I was not pro Deon and Layne getting together since, while I respected corny Greg’s decision to drop Layne, I was hoping Layne and Reggie would get together. He was a dark skin, heavyset dude, had some edge to him, and seemed like he’d be an interesting match to Layne. But, with time, and seeing their chemistry, and them talking nasty to one another, I learned to love the option I was given. Maybe not some of the “Will they or won’t they?” but with them being friends since college, and the combination of the road trip and college episode, it became difficult not to root for them a lil’ bit.
How Things Ended For Tracey
During season 1, Tracey’s goal was shedding her former image and crafting a new reputation for herself. One that was real, respectable, and gave her a sense of dignity. So for all of that work to be over in a snap, due to some petty producer? The word disappointed comes to mind but is by no means strong enough.
On The Fence
Here is the thing about Greg, like with Reggie, you have to enjoy the two extremes being featured. That is, a Carlton Banks type of character and a hood booger. However, when Greg broke up with Layne, it was easy to support. After all, she cheated on him, and while he seemed to want a housewife more than the kind of woman Layne appears to be, that didn’t justify how he was treated. Also, considering how he treated Layne’s friends, Deon, and Vince in particular, who had limited guilt over knowing what Layne was doing to him, Greg seemed better off.
Hence why his reappearance in the season finale felt a bit unfortunate. For one, it sets up a new love triangle. On one side you have Greg, who is established, financially secure, and safe, and on the other hand, you have Deon, who has no job, will be broke in a few months, and hasn’t been the most consistent guy in Layne’s life.
Then, on top of that, you have to remind yourself that Layne didn’t seem to like Greg because she wanted Greg. What she may have liked about Greg is the fact he chose her since that isn’t something Layne was used to. So a guy with a job, a decent family, and who didn’t seem crazy wanting her? At times, it seemed like being with Greg was a source of validation more than anything romantic or chemistry-related.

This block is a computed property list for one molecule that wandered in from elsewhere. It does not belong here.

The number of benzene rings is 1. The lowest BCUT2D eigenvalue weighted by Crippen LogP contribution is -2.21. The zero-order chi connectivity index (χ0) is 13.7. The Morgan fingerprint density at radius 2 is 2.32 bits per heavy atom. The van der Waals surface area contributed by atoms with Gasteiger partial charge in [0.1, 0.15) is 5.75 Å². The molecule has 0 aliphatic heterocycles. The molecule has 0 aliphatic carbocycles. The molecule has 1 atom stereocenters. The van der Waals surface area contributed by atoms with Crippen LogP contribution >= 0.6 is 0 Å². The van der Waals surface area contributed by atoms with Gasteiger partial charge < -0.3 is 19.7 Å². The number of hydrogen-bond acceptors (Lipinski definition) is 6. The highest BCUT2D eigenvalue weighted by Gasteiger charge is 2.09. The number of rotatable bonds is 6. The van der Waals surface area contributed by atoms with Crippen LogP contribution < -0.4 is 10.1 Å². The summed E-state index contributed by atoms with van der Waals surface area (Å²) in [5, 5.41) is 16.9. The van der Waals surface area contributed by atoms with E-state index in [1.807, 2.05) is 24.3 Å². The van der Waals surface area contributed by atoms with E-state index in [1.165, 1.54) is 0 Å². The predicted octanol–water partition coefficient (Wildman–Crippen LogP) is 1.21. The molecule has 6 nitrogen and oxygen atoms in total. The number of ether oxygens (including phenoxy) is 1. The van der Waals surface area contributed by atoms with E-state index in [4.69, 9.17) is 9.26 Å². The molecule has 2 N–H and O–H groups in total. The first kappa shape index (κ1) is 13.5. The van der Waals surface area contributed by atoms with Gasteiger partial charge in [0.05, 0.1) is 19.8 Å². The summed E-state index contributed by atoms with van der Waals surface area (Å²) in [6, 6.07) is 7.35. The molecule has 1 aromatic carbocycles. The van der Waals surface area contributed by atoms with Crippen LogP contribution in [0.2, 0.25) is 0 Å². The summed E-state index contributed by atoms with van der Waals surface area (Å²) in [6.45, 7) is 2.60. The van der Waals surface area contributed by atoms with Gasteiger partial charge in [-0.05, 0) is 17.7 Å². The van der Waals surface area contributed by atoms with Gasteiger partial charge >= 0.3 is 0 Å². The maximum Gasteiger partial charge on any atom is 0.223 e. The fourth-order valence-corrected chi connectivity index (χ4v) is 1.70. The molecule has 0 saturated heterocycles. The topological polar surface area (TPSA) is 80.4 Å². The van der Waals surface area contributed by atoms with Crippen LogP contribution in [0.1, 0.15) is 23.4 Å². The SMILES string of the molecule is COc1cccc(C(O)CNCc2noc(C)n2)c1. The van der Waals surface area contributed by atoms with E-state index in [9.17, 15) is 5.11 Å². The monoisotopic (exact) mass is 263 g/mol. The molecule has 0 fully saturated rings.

So one can only hope, if Greg returns full-time, at the very least they build up that friendship and create some real chemistry. Otherwise, Greg could become a liability.
Veronica’s Storyline Felt Weak Compared To The Rest of the Ride or Die 5
Between her meltdown when she saw Shelley doing so well in commercial real estate, not learning how she and Vince got started, and being one of the few who didn’t necessarily have growth as a character, Veronica seems like the least invested in member of the Ride or Die 5. Which isn’t to say the show doesn’t help you understand why Veronica doesn’t date but instead has a roster and how that bites her in the ass in the end. I’m not saying that. The issue here is, when compared to her peers, Veronica’s journey doesn’t really seem to start until the season finale. Up until then, she is meandering about, maybe dropping bits and pieces of information, but doesn’t necessarily have a cohesive journey to anywhere notable.
The benefit of Reggie is that he gave us a hood booger mentality without the incorporation of urban life. What I mean by that is, on most Black shows, there is a clear line. Either you focus on the middle class and upwardly mobile Black people, or you focus on those who live in the hood and struggle. Based on our viewing habits, outside of The Chi, I can’t say there are a lot programs focused on Black lives that don’t segregate social classes. So with Reggie’s inclusion, it seemed like we were going to get everything from the highly educated suburban raised in Greg, down to the more ear to the street types like Reggie, and perhaps Vince.
Yet, as we sadly learn when Greg ends his engagement to Layne, all Reggie was looking for was some ass. Anything beyond that he didn’t sign up for since he was perfectly cool with being a side piece and the lack of commitment that meant. But hey, considering Reggie was fine with being a ho, maybe Layne dodged a bullet?
Overall: Positive (Watch This)
Bigger, in some circles, seems like something that should have been on BET rather than what, so far, is a very meek streaming service. However, I’d submit shows like Bigger are what more streaming services need, especially if they have an established channel, if they expect people to have a new monthly bill. For whether it is finding a good balance between showing upwardly mobile Black folk, who still can be messy, or having the kind of characters you can rock with through good decisions, bad decisions, as well as their various emotional states, that isn’t something a lot of shows can do. So while, with Bigger over, there isn’t really anything to watch on BET+, I do believe for $9.99, before tax, if you don’t get to complete the season before the trial is over, you’ll still feel it was worth the price.